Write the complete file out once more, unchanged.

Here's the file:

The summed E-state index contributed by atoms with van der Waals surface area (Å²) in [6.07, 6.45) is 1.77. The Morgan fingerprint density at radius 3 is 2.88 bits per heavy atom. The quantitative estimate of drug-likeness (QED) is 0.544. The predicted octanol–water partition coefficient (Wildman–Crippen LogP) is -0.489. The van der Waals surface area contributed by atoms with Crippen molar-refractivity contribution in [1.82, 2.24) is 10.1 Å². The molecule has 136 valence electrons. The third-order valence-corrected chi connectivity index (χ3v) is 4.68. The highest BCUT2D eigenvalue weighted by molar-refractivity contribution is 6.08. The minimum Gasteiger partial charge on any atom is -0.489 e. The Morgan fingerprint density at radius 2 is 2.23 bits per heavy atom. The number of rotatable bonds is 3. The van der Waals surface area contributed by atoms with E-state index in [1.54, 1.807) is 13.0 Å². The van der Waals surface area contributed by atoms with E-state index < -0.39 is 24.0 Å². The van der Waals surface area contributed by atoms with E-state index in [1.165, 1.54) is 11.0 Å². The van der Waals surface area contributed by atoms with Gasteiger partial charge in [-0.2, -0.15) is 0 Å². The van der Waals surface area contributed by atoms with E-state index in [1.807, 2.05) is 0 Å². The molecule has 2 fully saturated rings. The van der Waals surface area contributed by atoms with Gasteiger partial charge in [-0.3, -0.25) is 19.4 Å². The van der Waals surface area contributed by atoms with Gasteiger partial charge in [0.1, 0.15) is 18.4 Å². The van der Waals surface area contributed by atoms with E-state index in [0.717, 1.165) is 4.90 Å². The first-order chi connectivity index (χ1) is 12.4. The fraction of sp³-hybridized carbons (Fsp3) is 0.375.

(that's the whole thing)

The summed E-state index contributed by atoms with van der Waals surface area (Å²) in [6.07, 6.45) is 1.77. The Morgan fingerprint density at radius 3 is 2.88 bits per heavy atom. The quantitative estimate of drug-likeness (QED) is 0.544. The predicted octanol–water partition coefficient (Wildman–Crippen LogP) is -0.489. The van der Waals surface area contributed by atoms with Crippen molar-refractivity contribution in [1.82, 2.24) is 10.1 Å². The molecule has 136 valence electrons. The third-order valence-corrected chi connectivity index (χ3v) is 4.68. The highest BCUT2D eigenvalue weighted by molar-refractivity contribution is 6.08. The minimum Gasteiger partial charge on any atom is -0.489 e. The Morgan fingerprint density at radius 2 is 2.23 bits per heavy atom. The number of rotatable bonds is 3. The van der Waals surface area contributed by atoms with E-state index in [1.54, 1.807) is 13.0 Å². The van der Waals surface area contributed by atoms with E-state index < -0.39 is 24.0 Å². The van der Waals surface area contributed by atoms with E-state index in [1.165, 1.54) is 11.0 Å². The van der Waals surface area contributed by atoms with Gasteiger partial charge in [-0.2, -0.15) is 0 Å². The van der Waals surface area contributed by atoms with E-state index in [1.807, 2.05) is 0 Å². The molecule has 2 fully saturated rings. The van der Waals surface area contributed by atoms with Gasteiger partial charge in [-0.3, -0.25) is 19.4 Å². The van der Waals surface area contributed by atoms with Gasteiger partial charge in [0.1, 0.15) is 18.4 Å². The van der Waals surface area contributed by atoms with E-state index in [0.717, 1.165) is 4.90 Å². The first-order chi connectivity index (χ1) is 12.4. The fraction of sp³-hybridized carbons (Fsp3) is 0.375.